Ideally, UltraViolet should work exactly like Digital Copy did before for downloads, but also add streaming capabilities. I'm sure there's a better way than manually inputting a 12-digit code (a QR code scan comes to mind, at least for mobile devices with cameras), although I think the need to create an account is unavoidable. What UltraViolet needs is to link up with existing streaming/download services such as Netflix and iTunes, or implement its own centralised system, as opposed to each studio having their own (and users having to log on to each separately - which will be a nightmare!).
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Old 14 Oct 2011, 04:13 AM   #4
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Yeah, my Blu-Ray came with a code. The problem with a QR code is that they really just store text, and I could just as easily scan one and then use a QR code creator site to share it with everybody else who could then get a free digital copy.

Unless they made each QR code have a unique code, which basically is the same as having to type it in. In fact, some of the Digital Copy movies I've gotten recently (I can't remember which studio, was it Universal?) had the digital copy redemption sheet have both a plain-text code and a barcode you can scan with a phone. It wasn't a QR code, but the multi-colored kind (I think it's Microsoft's implementation of QR codes?)
The codes were part of some PocketBlu app, or something very similar for other studios.

Yet another studio had an impressive Digital Copy offer (either Paramount or Universal, can't remember which)... the problem is that unlike WB and Fox, where you can use the same code to get both iTunes and WMV versions, it was strictly one-time use... but anyway, they offered FOUR versions instead of just two.
It had the traditional iTunes and Windows Media, but you could also choose to unlock it on Amazon Video on Demand (I'd imagine it would add it as a purchased video to your account, I couldn't try it due to the one-time use thing) and the fourth option was something called VUDU.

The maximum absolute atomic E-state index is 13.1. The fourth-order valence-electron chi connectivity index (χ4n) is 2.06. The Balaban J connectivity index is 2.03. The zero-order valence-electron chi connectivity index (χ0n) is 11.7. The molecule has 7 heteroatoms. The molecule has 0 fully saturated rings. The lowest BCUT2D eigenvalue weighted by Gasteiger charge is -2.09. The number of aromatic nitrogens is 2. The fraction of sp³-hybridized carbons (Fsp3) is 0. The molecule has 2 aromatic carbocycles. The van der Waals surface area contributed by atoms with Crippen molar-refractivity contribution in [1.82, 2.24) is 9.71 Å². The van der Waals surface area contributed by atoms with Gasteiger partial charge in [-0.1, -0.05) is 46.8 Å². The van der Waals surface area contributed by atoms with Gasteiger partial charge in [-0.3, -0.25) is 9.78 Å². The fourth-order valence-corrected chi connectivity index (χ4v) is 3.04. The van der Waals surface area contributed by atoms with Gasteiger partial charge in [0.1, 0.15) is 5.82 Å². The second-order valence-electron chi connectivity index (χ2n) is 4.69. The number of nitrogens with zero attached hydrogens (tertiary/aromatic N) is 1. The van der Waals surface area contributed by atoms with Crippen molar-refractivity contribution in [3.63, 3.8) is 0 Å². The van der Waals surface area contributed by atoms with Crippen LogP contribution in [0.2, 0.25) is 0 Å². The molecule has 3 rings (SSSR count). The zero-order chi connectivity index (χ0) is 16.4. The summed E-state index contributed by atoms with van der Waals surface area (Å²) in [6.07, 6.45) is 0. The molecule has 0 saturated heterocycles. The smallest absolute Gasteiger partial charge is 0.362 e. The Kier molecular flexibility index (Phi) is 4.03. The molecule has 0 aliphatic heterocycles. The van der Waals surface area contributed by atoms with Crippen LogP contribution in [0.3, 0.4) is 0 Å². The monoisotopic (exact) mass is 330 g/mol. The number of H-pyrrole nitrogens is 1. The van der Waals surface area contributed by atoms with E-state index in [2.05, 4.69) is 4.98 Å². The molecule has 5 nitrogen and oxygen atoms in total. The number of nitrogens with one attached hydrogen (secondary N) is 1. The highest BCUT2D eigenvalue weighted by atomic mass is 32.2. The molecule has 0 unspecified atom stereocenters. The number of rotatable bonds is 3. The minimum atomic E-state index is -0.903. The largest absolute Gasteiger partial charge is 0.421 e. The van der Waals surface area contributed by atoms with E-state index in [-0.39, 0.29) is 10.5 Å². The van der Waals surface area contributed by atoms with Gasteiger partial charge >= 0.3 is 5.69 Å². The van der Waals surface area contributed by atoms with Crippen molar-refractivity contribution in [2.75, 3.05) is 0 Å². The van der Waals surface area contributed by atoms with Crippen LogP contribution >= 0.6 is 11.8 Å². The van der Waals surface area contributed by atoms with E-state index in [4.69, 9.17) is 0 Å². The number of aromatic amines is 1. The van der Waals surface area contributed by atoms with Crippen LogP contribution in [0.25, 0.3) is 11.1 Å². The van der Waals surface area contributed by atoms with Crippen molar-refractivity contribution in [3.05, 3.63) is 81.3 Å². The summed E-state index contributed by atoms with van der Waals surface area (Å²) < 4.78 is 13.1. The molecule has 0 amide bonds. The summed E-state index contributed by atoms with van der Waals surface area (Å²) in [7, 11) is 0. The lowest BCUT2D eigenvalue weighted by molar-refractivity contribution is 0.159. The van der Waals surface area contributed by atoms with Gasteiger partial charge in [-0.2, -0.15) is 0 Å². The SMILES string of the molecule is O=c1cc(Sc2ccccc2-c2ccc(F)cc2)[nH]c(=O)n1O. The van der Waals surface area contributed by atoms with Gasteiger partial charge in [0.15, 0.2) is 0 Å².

But yeah, I agree. If I could link my UltraViolet account up to iTunes, and download my supposedly included copy of Horrible Bosses through iTunes, that would be infinitely more useful to me than some Flash-based app. What I like about the Windows Media versions of the Digital Copy is that I don't have to make an account (Warner kept asking me to for their newer titles but always gave the option not to) so I can just type the code in, get my file, and be done with it. And since I already use iTunes, that wasn't too big of a deal either.
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Old 14 Oct 2011, 12:00 PM   #5
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I think each code is unique, so you can't really share it with anyone. Would be cool if they were able to integrate UltraViolet with the PS3/Blu-ray players, and you insert the disc, and it gives you the option to redeem the movie using am unique code stored on the disc.

The problem is that Amazon and Apple, I think, haven't really signed up to UltraViolet, so that's the two biggest players missing. But the studios can get back into the game if they unite and choose one single delivery platform, and get the playback app out to every device it can (especially the game consoles, iOS/Android, and on Internet connected TVs and Blu-ray players), in the same way Netflix has managed to "infect" everything. I think they can do it, since they have enough consumer electronic partners, but the usual Hollywood greed will be their own stumbling block (as each studio want to use UltraViolet to promote their own delivery platform, Warner with Flixster for example - it all ends up benefiting Apple and Amazon and their cloud storage service, in the long run).
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Old 14 Oct 2011, 06:16 PM   #6
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Well right now, the UltraViolet downloads don't use iTunes at all. I don't know who actually provides the hosting, but when you download it, it's a DRM-encrypted mpeg-4 file that doesn't play in anything, literally, except their own Adobe AIR based player.

Quote:
Would be cool if they were able to integrate UltraViolet with the PS3/Blu-ray players, and you insert the disc, and it gives you the option to redeem the movie using am unique code stored on the disc.
Sony actually did something like this with District 9 and other films a few years ago. It still had the traditional one-time-use code on a sheet of paper inside the case, but you could put the disc in a PS3 and along with the movie, an option would pop up to transfer the file. I've got 2012 and District 9 on my PS3 in that form. Both of them are "Digital Copy for PSP", so they're relatively low-quality... but they do play back on the PS3 perfectrly fine and don't need the disc inserted to play.

Problem with Digital Copy is that every studio does their own thing. It's relatively annoying. I refuse to pay extra for it, since I can make my own "digital copies" anyway... but it's nice to have it show up in my iTunes library as well so I can potentially redownload it later.